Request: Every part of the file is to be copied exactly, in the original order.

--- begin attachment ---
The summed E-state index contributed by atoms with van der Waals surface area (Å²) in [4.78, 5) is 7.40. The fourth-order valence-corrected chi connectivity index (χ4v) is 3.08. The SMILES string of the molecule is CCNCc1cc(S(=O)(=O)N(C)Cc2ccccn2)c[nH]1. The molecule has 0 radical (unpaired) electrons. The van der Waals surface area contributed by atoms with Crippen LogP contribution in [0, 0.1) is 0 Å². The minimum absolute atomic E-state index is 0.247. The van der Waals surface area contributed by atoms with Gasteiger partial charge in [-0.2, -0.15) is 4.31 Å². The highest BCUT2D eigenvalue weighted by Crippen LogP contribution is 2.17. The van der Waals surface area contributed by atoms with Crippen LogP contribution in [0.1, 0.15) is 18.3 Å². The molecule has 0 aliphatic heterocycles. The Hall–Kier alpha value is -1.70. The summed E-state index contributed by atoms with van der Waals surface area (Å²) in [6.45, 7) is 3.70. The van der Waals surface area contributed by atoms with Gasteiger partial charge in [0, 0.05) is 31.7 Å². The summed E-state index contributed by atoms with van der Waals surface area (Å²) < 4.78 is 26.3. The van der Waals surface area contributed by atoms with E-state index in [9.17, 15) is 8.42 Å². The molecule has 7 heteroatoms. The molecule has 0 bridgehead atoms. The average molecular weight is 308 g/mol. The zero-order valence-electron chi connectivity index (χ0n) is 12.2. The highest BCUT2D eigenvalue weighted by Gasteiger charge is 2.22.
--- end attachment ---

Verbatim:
The summed E-state index contributed by atoms with van der Waals surface area (Å²) in [4.78, 5) is 7.40. The fourth-order valence-corrected chi connectivity index (χ4v) is 3.08. The SMILES string of the molecule is CCNCc1cc(S(=O)(=O)N(C)Cc2ccccn2)c[nH]1. The molecule has 0 radical (unpaired) electrons. The van der Waals surface area contributed by atoms with Crippen LogP contribution in [0, 0.1) is 0 Å². The minimum absolute atomic E-state index is 0.247. The van der Waals surface area contributed by atoms with Gasteiger partial charge in [-0.2, -0.15) is 4.31 Å². The highest BCUT2D eigenvalue weighted by Crippen LogP contribution is 2.17. The van der Waals surface area contributed by atoms with Crippen LogP contribution in [0.1, 0.15) is 18.3 Å². The molecule has 0 aliphatic heterocycles. The Hall–Kier alpha value is -1.70. The summed E-state index contributed by atoms with van der Waals surface area (Å²) in [6.45, 7) is 3.70. The van der Waals surface area contributed by atoms with Gasteiger partial charge in [0, 0.05) is 31.7 Å². The summed E-state index contributed by atoms with van der Waals surface area (Å²) < 4.78 is 26.3. The van der Waals surface area contributed by atoms with E-state index in [9.17, 15) is 8.42 Å². The molecule has 7 heteroatoms. The molecule has 0 bridgehead atoms. The average molecular weight is 308 g/mol. The zero-order valence-electron chi connectivity index (χ0n) is 12.2. The highest BCUT2D eigenvalue weighted by Gasteiger charge is 2.22.